Egg allergies and the flu vaccine: What do I need to know?

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Desmond Sewell, 12, receives a vaccination in Los Angeles.

For some parents of children with egg allergy, the flu vaccine has been cause for concern. About 3 percent of U.S. children are allergic to eggs, with symptoms ranging from the relatively mild, such as hives, to the more severe, which include persistent vomiting, respiratory distress, and anaphylaxis. Though the flu vaccine is processed with egg-based technology, it contains only a tiny amount of egg protein. Until this year, the recommendation for giving the flu vaccine to children with more severe egg allergy was to administer it in an allergist’s office and to observe the child for 30 minutes following administration to monitor for reaction.

A recent study conducted by the Centers for Disease Control and Prevention found that the incidence of severe reaction to the flu vaccine among egg-allergic and non-allergic children was literally one in a million.

Given those findings, the recommendations have been revised so that children with egg allergy can be safely vaccinated in any inpatient or outpatient setting where the provider feels comfortable recognizing and managing allergic reactions. In addition, the prolonged waiting period of 30 minutes has been deemed unnecessary. This is true for both the injectable form of the vaccine and the FluMist nasal spray vaccine. A CDC advisory committee recommended earlier this year that FluMist, the nasal spray influenza vaccine, not be used during the 2017-18 season because the shot was found to be more effective.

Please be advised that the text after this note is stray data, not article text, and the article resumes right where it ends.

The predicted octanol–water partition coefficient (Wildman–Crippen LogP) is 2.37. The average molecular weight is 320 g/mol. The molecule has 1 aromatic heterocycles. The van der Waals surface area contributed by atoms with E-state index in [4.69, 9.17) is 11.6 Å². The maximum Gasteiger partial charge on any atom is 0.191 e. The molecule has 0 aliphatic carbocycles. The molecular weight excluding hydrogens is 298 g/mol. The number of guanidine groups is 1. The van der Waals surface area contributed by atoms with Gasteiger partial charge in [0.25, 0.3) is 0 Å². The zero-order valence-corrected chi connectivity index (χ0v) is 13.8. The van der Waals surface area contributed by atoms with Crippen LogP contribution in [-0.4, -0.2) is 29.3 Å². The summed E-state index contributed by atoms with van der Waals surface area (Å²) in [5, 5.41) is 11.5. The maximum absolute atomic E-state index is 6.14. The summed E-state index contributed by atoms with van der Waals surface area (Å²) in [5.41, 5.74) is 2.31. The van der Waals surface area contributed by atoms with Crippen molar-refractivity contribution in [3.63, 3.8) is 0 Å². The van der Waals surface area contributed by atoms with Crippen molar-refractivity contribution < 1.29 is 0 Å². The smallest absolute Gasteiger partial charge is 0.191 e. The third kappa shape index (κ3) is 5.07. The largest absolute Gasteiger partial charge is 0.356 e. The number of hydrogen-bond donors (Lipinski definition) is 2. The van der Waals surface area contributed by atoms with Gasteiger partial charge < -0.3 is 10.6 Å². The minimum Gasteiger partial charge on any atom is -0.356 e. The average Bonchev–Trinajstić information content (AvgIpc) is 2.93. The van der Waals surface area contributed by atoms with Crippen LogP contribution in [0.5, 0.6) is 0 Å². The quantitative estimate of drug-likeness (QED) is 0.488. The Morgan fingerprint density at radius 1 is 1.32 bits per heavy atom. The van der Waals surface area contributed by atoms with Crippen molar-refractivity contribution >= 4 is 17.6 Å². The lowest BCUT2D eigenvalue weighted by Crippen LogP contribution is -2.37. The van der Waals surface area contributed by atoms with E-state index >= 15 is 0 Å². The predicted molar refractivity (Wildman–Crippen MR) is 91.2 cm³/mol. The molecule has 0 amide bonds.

This is good news, giving parents of kids with egg allergy greater peace of mind and more options for vaccination as we head into flu season. The majority of reactions occur soon after the vaccine is given — in less than 20 minutes. Based on the study results, severe reactions are extremely unlikely.

We urge everyone who is eligible to get the flu vaccine, even egg-allergic children. Complications of the influenza virus include pneumonia, inflammation of the organs, sepsis or even death. The flu vaccine helps to decrease your risk of contracting the influenza virus and spreading the virus in your community.

Babies younger than 6 months of age should not receive the flu vaccine. Children who have had a severe reaction to the flu vaccine in the past should be seen by an allergist for evaluation and management.

For further information, here’s an article about egg allergy and the flu vaccine from American Academy of Allergy, Asthma & Immunology website.

Hillary Gordon, MD, is a pediatric allergist who practices at Nemours/Alfred I. duPont Hospital for Children in Wilmington, DE, at Nemours sites in Concordville, PA and on the Thomas Jefferson University campus in Philadelphia.